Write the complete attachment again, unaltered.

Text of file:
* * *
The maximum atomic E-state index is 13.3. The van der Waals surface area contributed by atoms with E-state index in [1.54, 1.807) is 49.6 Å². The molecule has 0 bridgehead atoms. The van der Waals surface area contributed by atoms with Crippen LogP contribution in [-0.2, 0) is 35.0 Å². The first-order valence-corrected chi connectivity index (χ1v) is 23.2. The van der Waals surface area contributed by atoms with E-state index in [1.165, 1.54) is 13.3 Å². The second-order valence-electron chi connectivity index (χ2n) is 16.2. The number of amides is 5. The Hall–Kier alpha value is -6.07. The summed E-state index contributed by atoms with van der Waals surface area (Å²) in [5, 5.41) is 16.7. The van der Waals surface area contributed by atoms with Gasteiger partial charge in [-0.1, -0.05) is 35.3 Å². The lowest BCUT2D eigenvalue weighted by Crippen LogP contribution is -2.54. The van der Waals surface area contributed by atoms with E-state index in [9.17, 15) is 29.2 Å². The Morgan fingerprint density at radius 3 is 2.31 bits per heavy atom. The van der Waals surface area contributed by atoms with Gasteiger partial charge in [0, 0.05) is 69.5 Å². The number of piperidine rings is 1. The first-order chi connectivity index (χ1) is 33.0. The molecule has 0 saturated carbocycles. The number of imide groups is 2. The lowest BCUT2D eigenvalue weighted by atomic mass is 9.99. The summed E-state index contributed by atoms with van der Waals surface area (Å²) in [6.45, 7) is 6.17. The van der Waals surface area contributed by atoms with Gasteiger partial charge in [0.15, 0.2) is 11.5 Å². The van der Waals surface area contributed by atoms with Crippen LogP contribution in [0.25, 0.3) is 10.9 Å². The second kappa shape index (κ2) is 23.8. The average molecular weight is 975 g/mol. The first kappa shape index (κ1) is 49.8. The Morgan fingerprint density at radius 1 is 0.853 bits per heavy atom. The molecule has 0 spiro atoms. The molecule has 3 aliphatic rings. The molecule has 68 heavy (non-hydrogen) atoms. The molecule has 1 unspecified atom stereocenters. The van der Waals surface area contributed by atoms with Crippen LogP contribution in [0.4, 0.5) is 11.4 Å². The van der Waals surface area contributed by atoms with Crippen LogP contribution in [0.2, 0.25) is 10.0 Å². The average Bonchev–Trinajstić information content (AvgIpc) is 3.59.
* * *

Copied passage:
The maximum atomic E-state index is 13.3. The van der Waals surface area contributed by atoms with E-state index in [1.54, 1.807) is 49.6 Å². The molecule has 0 bridgehead atoms. The van der Waals surface area contributed by atoms with Crippen LogP contribution in [-0.2, 0) is 35.0 Å². The first-order valence-corrected chi connectivity index (χ1v) is 23.2. The van der Waals surface area contributed by atoms with E-state index in [1.165, 1.54) is 13.3 Å². The second-order valence-electron chi connectivity index (χ2n) is 16.2. The number of amides is 5. The Hall–Kier alpha value is -6.07. The summed E-state index contributed by atoms with van der Waals surface area (Å²) in [5, 5.41) is 16.7. The van der Waals surface area contributed by atoms with Gasteiger partial charge in [-0.1, -0.05) is 35.3 Å². The lowest BCUT2D eigenvalue weighted by Crippen LogP contribution is -2.54. The van der Waals surface area contributed by atoms with E-state index in [9.17, 15) is 29.2 Å². The Morgan fingerprint density at radius 3 is 2.31 bits per heavy atom. The van der Waals surface area contributed by atoms with Gasteiger partial charge in [0, 0.05) is 69.5 Å². The number of piperidine rings is 1. The first-order chi connectivity index (χ1) is 33.0. The molecule has 0 saturated carbocycles. The number of imide groups is 2. The lowest BCUT2D eigenvalue weighted by atomic mass is 9.99. The summed E-state index contributed by atoms with van der Waals surface area (Å²) in [6.45, 7) is 6.17. The van der Waals surface area contributed by atoms with Gasteiger partial charge in [0.15, 0.2) is 11.5 Å². The van der Waals surface area contributed by atoms with Crippen LogP contribution in [0.25, 0.3) is 10.9 Å². The second kappa shape index (κ2) is 23.8. The average molecular weight is 975 g/mol. The first kappa shape index (κ1) is 49.8. The Morgan fingerprint density at radius 1 is 0.853 bits per heavy atom. The molecule has 0 spiro atoms. The molecule has 3 aliphatic rings. The molecule has 68 heavy (non-hydrogen) atoms. The molecule has 1 unspecified atom stereocenters. The van der Waals surface area contributed by atoms with Crippen LogP contribution in [0.4, 0.5) is 11.4 Å². The van der Waals surface area contributed by atoms with Crippen LogP contribution in [0.2, 0.25) is 10.0 Å². The average Bonchev–Trinajstić information content (AvgIpc) is 3.59.